In 2018, a study showed that acupuncture led to a “significant reduction” in a number of variables tested in 60 women with primary dysmenorrhea. The group that received acupuncture treatments over the course of 90 days reported improvement in “pain, menstrual cramps, headache, dizziness, diarrhoea, faint, mood changes, tiredness, nausea, and vomiting” compared to the group that did not receive acupuncture.
Pre-menstrual syndrome (PMS)
Studies show that acupuncture also works on the mind, which can help to alleviate the mood swings associated with PMS. A recent review article from Armour and Colleagues (2018) looked at five studies that used acupuncture in the treatment of PMS. They observed no adverse side effects from the treatment and found that acupuncture seemed to reduce both the physical and mood-related symptoms associated with PMS.
In 2018, a study carried out among a cohort of Australian women with endometriosis, found that participants receiving acupuncture over 8 weeks recorded a 48% drop in self recorded pain levels. The control group received no intervention and recorded a small increase in their pelvic pain over the same period. The researchers are recruiting for a much larger survey, we will look out for the results.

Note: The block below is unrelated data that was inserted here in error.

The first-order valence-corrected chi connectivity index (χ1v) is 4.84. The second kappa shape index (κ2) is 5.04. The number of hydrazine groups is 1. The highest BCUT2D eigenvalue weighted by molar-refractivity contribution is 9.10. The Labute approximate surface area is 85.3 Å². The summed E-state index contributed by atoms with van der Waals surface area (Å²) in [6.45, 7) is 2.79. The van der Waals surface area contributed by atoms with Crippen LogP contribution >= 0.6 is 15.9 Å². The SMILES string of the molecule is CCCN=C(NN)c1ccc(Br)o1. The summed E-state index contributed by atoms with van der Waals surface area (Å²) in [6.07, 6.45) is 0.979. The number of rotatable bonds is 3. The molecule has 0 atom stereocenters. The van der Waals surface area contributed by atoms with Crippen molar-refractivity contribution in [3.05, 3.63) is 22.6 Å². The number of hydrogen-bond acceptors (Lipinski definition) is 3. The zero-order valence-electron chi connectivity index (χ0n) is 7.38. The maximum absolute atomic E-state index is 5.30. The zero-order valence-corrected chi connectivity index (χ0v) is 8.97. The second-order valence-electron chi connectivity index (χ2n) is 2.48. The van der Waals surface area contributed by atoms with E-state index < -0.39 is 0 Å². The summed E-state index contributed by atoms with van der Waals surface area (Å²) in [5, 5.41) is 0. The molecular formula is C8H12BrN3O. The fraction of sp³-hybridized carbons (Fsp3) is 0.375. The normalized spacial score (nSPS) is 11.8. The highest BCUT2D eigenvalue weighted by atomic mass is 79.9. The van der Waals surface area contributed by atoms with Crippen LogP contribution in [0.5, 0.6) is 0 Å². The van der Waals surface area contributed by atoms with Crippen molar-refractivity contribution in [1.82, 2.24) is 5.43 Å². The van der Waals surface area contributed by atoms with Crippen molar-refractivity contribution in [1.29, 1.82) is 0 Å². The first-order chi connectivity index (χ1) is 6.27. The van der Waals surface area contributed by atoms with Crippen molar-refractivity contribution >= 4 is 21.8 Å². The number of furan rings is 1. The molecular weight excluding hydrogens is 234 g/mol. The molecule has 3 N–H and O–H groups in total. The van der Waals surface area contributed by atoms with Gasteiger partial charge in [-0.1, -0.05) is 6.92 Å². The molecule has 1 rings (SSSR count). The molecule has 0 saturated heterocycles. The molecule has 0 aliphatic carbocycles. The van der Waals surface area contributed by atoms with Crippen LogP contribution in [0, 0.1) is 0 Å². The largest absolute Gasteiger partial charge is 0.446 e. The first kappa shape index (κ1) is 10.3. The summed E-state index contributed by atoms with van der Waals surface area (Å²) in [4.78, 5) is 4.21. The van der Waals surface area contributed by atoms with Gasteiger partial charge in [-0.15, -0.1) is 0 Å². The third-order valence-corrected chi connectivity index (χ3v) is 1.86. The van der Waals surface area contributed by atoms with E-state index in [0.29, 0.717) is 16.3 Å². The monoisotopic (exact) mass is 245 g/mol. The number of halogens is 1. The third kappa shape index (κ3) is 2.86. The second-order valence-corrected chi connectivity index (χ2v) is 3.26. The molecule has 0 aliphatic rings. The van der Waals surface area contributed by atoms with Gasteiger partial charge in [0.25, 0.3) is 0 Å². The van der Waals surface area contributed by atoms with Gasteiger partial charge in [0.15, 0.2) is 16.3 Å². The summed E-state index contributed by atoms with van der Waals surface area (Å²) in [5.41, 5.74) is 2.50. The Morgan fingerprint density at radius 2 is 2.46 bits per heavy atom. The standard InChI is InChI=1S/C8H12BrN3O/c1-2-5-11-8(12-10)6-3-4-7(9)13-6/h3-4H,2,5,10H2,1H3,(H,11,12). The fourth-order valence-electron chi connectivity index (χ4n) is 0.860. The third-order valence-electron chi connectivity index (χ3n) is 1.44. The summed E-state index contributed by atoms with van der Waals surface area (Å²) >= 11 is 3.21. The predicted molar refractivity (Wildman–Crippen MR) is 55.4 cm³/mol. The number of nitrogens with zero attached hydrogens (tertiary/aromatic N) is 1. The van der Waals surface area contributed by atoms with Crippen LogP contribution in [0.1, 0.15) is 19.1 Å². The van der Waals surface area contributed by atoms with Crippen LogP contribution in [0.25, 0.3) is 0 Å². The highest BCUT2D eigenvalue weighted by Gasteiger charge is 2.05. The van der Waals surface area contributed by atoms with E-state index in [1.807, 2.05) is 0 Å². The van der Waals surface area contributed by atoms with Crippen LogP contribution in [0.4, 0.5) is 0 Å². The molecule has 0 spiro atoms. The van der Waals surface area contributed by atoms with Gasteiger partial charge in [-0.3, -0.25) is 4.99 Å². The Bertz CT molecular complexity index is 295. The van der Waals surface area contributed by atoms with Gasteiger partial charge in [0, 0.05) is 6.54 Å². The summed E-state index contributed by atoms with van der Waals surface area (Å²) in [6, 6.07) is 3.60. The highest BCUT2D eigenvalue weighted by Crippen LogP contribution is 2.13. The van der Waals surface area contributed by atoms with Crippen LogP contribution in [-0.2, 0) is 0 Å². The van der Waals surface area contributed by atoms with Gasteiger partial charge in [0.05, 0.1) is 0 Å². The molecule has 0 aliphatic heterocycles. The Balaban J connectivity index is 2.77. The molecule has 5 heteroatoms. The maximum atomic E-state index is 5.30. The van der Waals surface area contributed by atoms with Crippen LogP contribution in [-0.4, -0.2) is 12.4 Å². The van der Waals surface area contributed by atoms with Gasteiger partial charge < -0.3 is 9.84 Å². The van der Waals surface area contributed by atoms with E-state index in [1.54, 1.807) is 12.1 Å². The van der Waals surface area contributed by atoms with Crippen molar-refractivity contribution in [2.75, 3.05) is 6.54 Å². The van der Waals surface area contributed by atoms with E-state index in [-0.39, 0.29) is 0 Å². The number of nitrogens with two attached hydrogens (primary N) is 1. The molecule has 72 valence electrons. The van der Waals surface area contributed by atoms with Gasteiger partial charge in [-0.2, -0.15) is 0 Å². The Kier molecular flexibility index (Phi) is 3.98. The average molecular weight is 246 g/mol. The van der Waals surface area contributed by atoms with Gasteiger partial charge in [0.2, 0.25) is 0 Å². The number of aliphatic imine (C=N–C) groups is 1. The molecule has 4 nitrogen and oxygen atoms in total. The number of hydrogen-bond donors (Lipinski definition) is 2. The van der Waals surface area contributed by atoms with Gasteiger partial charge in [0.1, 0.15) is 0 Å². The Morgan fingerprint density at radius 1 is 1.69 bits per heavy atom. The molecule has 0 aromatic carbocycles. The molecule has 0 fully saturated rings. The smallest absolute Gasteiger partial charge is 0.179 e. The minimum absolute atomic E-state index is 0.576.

Polycystic ovary syndrome (PCOS)
A Swedish study showed that electro-acupuncture may help some women with PCOS to ovulate.
During the study, one group of women with polycystic ovary syndrome received acupuncture regularly for four months. A second group of women were provided with heart rate monitors and instructed to exercise at least three times a week. A control group was informed about the importance of exercise and a healthy diet, but was given no other specific instructions.
Research demonstrated that acupuncture reduced both depression and anxiety in women with PCOS, polycystic ovarian syndrome. Overall, the researchers note that acupuncture improved the health related quality of life for the patients. Scores for social functioning, energy and vitality, and general health improved for the patients receiving acupuncture. In addition, the control group did not show any improvements in anxiety and depression, however, the acupuncture group showed significant improvements.
A number of high quality large-scale trials carried out in recent years have consistently found acupuncture to be as least as effective at preventing the onset of migraine as prophylactic medication, but with no side effects. The positive impact of acupuncture is explained by several factors, releasing endorphins which change perceptions of pain, reducing inflammation by increasing blood flow and by affecting serotonin levels in the brain. Click here for a full summary.
Menopause and Perimenopause
A 2016 Californian study found that a course of acupuncture treatments was associated with significant reduction in menopausal symptoms as well as several quality of life measures, compared with no acupuncture, and that clinical benefit persisted for at least 6 months beyond the end of treatment.